Thursday, August 27, 2009

Chris 'Sandwich King' Dodd Vows to Carry on Ted Kennedy's Work

I guess from here on out Connecticut sleazebag Chris Dodd will only be doing open-faced waitress sandwiches.

Desperate to maintain his standing as one of the most corrupt members of the U.S. Senate, the oily Democrat promises to keep carrying out the legacy of his now deceased drinking buddy. So I guess he now plans on driving off bridges, slandering judges, guzzling copious amounts of Chivas Regal and groping drunken women. All that while getting favorable mortgages from shady lenders and helping run our financial system into the ground.

In other words, business as usual.
Sen. Christopher Dodd says he'll push hard to win the far-reaching health care overhaul championed by Sen. Edward Kennedy, whom Dodd viewed almost like a brother.

Dodd's dedication to carrying on Kennedy's career-long quest for universal health care is not surprising. Dodd, D-Conn., and Kennedy, D-Mass., were friends since Dodd arrived in the Senate nearly 30 years ago and served together for years on the Senate Health, Education, Labor and Pensions Committee that Kennedy chaired. Tapped by Kennedy himself, Dodd filled in for his ailing friend this summer as Kennedy's committee tackled, and approved, a bill to expand health insurance coverage, the first time a congressional panel has approved a health care overhaul plan.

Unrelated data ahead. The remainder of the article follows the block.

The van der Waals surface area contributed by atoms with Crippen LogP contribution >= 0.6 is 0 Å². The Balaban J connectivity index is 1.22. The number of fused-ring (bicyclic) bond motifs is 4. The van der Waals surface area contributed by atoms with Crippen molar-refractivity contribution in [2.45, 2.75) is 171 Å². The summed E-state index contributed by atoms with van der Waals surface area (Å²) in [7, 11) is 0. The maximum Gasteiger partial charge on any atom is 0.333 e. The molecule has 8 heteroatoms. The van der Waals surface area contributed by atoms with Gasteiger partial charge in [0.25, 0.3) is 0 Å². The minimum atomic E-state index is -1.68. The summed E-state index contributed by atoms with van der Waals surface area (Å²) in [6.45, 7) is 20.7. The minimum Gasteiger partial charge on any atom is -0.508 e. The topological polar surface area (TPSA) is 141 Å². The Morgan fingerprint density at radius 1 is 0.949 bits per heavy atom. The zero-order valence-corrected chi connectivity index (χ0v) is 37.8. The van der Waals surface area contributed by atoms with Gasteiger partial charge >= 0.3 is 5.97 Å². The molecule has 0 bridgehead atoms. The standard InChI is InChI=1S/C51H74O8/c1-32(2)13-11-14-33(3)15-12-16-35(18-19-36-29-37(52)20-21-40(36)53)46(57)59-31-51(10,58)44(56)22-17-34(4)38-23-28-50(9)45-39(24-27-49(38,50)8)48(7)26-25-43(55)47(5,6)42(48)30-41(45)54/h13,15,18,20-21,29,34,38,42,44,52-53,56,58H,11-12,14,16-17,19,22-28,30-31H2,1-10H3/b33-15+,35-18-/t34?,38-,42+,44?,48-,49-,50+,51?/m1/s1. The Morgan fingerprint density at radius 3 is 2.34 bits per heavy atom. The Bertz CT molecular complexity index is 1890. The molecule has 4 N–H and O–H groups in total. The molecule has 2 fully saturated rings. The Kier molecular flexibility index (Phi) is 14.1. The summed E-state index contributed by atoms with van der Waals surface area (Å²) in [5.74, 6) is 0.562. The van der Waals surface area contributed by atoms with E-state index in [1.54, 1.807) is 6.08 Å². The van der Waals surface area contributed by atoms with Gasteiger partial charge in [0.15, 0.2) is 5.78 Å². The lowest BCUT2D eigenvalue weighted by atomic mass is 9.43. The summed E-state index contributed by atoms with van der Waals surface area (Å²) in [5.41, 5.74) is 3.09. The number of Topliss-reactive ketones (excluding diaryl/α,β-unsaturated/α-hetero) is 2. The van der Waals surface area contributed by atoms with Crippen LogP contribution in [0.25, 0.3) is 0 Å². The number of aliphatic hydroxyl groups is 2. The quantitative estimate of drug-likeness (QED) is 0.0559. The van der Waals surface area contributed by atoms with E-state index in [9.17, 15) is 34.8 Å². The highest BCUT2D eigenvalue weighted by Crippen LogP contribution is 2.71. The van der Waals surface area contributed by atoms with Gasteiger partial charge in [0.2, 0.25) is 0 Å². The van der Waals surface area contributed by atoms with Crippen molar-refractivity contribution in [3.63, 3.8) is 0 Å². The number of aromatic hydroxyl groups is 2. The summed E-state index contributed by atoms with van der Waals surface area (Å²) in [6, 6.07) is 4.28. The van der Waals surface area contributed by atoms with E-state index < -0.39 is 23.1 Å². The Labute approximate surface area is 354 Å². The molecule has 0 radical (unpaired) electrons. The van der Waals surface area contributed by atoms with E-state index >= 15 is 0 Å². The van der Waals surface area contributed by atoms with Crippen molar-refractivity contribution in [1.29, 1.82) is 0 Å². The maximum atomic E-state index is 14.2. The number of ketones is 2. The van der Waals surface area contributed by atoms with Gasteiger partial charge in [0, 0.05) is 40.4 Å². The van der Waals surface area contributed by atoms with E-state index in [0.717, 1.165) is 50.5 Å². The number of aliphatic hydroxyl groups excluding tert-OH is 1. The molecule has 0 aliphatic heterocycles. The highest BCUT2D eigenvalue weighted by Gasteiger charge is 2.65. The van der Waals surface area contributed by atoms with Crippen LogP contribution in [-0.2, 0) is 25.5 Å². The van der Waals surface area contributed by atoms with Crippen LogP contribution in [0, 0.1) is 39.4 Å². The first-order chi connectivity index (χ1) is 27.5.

In a voice choked with emotion, Dodd recounted for reporters his final months with Kennedy, 77, who died Tuesday after battling brain cancer.

"I don't remember not knowing him," said Dodd. "It's like losing a brother."
Of course Dodd may not realize it in his moment of grief but Barack Obama is now the last Kennedy brother. Move over, Chrissy.

It's funny, but if universal health care was Kennedy's life goal, why did he oppose Richard Nixon's plan back in the 1970s?
Ted Kennedy often said his biggest political mistake was turning down a health care deal with Richard Nixon, and Kennedy's old lament had Democrats yesterday thinking again about compromise on reform.

Kennedy said he turned down the universal health coverage plan offered by the Republican President in the early 1970s because it wasn't everything he wanted it to be. He later realized it was a missed opportunity to make major progress toward his goal.

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